Magazine article Sunset

Surprising Greens for Summer Salads

Magazine article Sunset

Surprising Greens for Summer Salads

Article excerpt

These tasty greens thrive in hot weather

Succulent leafy greens needn't vanish from the vegetable garden with the onset of warm weather. A number of unexpected greens that thrive in summer heat make delicious additions to salads and cooked dishes.

The different greens described here vary substantially in flavor and texture, and not all of them appeal to every taste. The young leaves of all the greens we list can be used in salads. The mature leaves of amaranth, chard, orach, and perpetual spinach taste best when cooked. Certain greens, particularly Malabar climbing spinach, win rave reviews from cooks. Experiment, using different greens in different ways, until you find the ones that you like best.

Order seeds as soon as possible for planting after the last hard frost in your area; seed sources are listed on page 96.


The toughest, most heat-tolerant of the group are amaranth, Malabar climbing spinach, and New Zealand spinach. They are often sold in catalogs as warm-season substitutes for spinach, and can be used wilted, to replace other greens in recipes and in stir-fries, or fresh in salads.

Amaranth may be familiar to some gardeners as a 3-foot-tall ornamental plant, but it is also a tasty green. Leaves may be brilliant scarlet, plain green, or mottled red, green, and yellow. Choose leaf varieties, not grain-producing types. Harvest leaves before plants flower.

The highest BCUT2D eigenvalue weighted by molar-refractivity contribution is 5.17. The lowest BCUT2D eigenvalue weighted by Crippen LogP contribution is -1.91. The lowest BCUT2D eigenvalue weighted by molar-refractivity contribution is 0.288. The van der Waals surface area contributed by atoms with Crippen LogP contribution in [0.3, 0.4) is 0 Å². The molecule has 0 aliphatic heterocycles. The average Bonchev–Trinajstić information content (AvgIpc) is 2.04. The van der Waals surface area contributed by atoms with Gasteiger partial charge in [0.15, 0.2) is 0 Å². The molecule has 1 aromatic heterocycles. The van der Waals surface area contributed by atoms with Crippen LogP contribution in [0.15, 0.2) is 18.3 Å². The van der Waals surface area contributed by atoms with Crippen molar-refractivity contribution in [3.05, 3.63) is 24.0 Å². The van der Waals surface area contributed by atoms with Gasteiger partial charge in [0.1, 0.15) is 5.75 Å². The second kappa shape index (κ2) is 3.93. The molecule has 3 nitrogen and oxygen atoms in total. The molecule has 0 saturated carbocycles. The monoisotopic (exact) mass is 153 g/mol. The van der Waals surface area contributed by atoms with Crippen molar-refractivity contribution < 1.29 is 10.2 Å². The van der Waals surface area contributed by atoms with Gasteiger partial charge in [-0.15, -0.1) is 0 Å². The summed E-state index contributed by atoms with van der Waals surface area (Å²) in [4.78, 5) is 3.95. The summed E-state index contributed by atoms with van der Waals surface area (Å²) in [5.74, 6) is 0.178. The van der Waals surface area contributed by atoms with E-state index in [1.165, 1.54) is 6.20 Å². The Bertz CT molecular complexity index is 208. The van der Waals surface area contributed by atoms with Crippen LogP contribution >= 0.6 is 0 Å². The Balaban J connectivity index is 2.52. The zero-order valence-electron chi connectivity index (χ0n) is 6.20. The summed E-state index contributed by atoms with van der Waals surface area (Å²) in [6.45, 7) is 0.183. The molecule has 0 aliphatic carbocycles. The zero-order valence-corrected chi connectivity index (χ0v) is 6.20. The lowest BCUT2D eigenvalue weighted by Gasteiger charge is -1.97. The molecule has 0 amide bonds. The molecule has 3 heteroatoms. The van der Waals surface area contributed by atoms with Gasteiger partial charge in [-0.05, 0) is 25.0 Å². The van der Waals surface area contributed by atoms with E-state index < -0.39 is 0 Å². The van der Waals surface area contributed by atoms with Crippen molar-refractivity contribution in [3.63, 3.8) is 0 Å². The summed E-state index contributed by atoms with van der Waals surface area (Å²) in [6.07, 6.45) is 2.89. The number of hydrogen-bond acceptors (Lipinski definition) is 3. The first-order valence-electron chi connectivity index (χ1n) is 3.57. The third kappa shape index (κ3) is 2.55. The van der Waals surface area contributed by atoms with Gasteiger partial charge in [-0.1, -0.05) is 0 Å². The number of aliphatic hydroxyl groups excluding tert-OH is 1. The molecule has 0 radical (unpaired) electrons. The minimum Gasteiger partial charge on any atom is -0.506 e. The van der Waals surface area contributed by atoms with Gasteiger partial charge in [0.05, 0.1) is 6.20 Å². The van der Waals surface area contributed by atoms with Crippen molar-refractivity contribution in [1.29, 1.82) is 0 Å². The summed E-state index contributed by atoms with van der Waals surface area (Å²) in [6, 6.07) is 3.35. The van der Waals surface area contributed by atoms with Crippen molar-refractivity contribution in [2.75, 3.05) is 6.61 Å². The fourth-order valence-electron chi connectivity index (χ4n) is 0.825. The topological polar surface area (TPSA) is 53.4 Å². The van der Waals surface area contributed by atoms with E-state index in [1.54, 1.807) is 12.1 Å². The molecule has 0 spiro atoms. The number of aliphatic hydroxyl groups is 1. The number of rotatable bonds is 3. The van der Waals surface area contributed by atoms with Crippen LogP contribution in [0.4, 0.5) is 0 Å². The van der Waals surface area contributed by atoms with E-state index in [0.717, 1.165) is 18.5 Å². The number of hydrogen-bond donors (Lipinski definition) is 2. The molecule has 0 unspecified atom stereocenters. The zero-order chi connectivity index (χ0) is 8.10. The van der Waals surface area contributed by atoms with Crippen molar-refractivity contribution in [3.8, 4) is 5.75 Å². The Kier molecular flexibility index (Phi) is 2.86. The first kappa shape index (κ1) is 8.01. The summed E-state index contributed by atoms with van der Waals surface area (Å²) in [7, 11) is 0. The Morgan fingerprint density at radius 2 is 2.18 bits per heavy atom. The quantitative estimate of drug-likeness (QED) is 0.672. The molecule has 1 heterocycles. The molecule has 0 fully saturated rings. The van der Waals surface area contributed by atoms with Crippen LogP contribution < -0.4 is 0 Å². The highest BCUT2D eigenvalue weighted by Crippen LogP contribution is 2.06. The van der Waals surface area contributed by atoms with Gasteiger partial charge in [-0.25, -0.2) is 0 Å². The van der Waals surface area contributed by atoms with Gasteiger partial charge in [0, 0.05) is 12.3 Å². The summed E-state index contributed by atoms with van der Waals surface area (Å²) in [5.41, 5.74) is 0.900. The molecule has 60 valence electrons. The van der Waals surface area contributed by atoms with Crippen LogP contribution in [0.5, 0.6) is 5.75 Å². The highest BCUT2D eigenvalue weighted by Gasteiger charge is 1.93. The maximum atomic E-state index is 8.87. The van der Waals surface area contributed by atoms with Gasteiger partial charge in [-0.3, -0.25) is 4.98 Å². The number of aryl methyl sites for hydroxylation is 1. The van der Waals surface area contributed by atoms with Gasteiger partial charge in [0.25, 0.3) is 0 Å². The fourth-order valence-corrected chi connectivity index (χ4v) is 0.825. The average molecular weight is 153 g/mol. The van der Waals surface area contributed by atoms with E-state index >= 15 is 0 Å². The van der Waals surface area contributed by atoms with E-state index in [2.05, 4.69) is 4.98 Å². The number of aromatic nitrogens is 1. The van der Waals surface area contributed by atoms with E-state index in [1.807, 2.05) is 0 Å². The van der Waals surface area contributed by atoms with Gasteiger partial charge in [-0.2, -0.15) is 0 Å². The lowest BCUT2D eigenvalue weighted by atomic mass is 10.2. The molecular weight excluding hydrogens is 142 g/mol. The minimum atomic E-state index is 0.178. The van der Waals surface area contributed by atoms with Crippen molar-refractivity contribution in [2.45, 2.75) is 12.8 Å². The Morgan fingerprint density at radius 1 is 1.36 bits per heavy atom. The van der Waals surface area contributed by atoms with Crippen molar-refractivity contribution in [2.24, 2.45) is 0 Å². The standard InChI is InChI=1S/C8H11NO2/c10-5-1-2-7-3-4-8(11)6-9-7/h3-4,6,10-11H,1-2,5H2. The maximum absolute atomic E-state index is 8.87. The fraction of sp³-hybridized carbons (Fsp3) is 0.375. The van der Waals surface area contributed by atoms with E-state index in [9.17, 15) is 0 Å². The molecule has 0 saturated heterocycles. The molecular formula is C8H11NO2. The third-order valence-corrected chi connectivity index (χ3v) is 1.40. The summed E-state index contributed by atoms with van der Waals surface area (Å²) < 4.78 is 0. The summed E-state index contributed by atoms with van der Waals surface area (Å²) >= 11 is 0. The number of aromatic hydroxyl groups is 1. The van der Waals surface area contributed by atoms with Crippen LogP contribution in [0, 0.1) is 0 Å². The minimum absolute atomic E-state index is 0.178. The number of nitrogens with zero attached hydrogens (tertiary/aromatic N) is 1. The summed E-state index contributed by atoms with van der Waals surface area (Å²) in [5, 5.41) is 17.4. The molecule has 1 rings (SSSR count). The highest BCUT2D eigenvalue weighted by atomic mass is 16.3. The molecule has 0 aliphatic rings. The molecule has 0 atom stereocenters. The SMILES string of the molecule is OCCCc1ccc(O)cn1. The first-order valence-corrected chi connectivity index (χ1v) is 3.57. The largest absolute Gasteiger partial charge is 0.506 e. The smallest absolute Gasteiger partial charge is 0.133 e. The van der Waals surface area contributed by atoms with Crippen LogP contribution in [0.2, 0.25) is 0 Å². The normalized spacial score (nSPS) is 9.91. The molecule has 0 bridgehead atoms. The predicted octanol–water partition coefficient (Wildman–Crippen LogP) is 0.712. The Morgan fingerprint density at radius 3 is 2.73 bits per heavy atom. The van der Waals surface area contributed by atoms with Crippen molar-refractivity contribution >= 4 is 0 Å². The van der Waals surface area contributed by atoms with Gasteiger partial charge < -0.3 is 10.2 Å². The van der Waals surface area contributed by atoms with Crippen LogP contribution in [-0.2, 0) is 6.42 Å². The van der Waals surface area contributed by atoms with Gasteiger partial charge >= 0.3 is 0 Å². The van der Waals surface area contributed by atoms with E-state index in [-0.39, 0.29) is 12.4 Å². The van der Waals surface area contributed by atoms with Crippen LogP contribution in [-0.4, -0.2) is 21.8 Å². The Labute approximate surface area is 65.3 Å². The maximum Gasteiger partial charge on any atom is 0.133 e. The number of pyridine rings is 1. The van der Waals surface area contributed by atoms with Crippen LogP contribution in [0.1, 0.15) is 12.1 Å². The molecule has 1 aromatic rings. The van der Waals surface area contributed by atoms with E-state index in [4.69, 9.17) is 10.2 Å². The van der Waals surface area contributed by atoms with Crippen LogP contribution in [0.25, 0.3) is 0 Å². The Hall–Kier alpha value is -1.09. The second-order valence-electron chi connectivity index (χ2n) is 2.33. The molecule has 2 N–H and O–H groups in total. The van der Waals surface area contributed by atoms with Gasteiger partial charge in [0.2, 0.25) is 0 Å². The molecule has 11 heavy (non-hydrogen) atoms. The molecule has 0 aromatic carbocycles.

Cooked amaranth is less watery and more flavorful than spinach, although not as smooth. Tender young leaves add a colorful touch to salads.

Malabar climbing spinach is a fast-growing vine that can be trained on a trellis or fence. Fresh leaves are succulent and mild. As wilted greens, they are somewhat slippery like okra, but they give good flavor and body to soups.

New Zealand spinach is a spreading plant that grows 6 to 8 inches tall. In mild-winter climates, it's perennial. Pluck off the top 3 inches of tender stems and leaves. Raw leaves are mild, slightly salty, succulent, and fleshy. Cooked, they taste like spinach.

Orach (also sold as mountain spinach) grows 3 feet tall if leaves are pinched off regularly; otherwise, it can reach up to 9 feet. Red- or green-leaf types are available. Leaves are smaller when orach is grown in summer rather than in spring or fall. The young, tender leaves can be eaten raw in salads. Cooked orach tastes like spinach.


Chard and perpetual spinach are commonly thought of as cool-season greens, but they thrive during the summer in most areas (except the deserts), and are less likely than regular spinach to bolt (go to seed). Harvest outer leaves; new leaves grow from the center. 'Rhubarb' ('Ruby Red') chard has red stems. Perpetual spinach, a type of chard, has smaller ribs than other types of chard. …

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